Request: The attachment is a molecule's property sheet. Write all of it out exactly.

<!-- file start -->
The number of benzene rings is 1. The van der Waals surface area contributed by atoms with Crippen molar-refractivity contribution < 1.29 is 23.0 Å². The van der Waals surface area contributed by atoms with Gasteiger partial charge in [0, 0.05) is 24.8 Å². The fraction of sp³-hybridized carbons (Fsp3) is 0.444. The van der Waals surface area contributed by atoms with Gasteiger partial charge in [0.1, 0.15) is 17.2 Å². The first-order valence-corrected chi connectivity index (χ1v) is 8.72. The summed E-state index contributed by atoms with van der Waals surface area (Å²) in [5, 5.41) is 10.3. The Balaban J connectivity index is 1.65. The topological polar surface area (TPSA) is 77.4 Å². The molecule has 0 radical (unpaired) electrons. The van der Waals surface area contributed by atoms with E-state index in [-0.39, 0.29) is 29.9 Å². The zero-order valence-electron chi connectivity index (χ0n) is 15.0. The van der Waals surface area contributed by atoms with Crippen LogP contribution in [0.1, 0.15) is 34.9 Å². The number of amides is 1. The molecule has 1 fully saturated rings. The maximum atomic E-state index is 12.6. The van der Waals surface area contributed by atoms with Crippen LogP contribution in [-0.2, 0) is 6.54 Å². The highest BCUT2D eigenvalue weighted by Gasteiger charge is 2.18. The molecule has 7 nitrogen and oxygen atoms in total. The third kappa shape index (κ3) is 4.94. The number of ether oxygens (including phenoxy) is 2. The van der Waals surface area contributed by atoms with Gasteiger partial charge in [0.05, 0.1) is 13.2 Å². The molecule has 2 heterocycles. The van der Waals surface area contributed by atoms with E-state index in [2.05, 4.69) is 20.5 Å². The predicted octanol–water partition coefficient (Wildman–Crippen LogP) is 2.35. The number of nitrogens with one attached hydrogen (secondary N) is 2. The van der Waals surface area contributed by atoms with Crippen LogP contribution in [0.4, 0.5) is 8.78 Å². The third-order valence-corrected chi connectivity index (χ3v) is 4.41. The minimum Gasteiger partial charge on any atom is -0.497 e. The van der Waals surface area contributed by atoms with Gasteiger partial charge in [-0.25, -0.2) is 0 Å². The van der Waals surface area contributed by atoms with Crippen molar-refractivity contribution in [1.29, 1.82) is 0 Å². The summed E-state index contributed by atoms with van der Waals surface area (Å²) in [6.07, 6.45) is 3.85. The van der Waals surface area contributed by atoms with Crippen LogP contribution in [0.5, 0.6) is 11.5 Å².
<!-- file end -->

The number of benzene rings is 1. The van der Waals surface area contributed by atoms with Crippen molar-refractivity contribution < 1.29 is 23.0 Å². The van der Waals surface area contributed by atoms with Gasteiger partial charge in [0, 0.05) is 24.8 Å². The fraction of sp³-hybridized carbons (Fsp3) is 0.444. The van der Waals surface area contributed by atoms with Gasteiger partial charge in [0.1, 0.15) is 17.2 Å². The first-order valence-corrected chi connectivity index (χ1v) is 8.72. The summed E-state index contributed by atoms with van der Waals surface area (Å²) in [5, 5.41) is 10.3. The Balaban J connectivity index is 1.65. The topological polar surface area (TPSA) is 77.4 Å². The molecule has 0 radical (unpaired) electrons. The van der Waals surface area contributed by atoms with E-state index in [-0.39, 0.29) is 29.9 Å². The zero-order valence-electron chi connectivity index (χ0n) is 15.0. The van der Waals surface area contributed by atoms with Crippen LogP contribution in [0.1, 0.15) is 34.9 Å². The number of amides is 1. The molecule has 1 fully saturated rings. The maximum atomic E-state index is 12.6. The van der Waals surface area contributed by atoms with Crippen LogP contribution in [-0.2, 0) is 6.54 Å². The highest BCUT2D eigenvalue weighted by Gasteiger charge is 2.18. The molecule has 7 nitrogen and oxygen atoms in total. The third kappa shape index (κ3) is 4.94. The number of ether oxygens (including phenoxy) is 2. The van der Waals surface area contributed by atoms with Gasteiger partial charge in [0.05, 0.1) is 13.2 Å². The molecule has 2 heterocycles. The van der Waals surface area contributed by atoms with E-state index in [2.05, 4.69) is 20.5 Å². The predicted octanol–water partition coefficient (Wildman–Crippen LogP) is 2.35. The number of nitrogens with one attached hydrogen (secondary N) is 2. The van der Waals surface area contributed by atoms with Crippen LogP contribution in [0.4, 0.5) is 8.78 Å². The third-order valence-corrected chi connectivity index (χ3v) is 4.41. The minimum Gasteiger partial charge on any atom is -0.497 e. The van der Waals surface area contributed by atoms with Gasteiger partial charge in [-0.25, -0.2) is 0 Å². The van der Waals surface area contributed by atoms with Crippen molar-refractivity contribution in [1.29, 1.82) is 0 Å². The summed E-state index contributed by atoms with van der Waals surface area (Å²) in [6.07, 6.45) is 3.85. The van der Waals surface area contributed by atoms with Crippen LogP contribution in [0.5, 0.6) is 11.5 Å².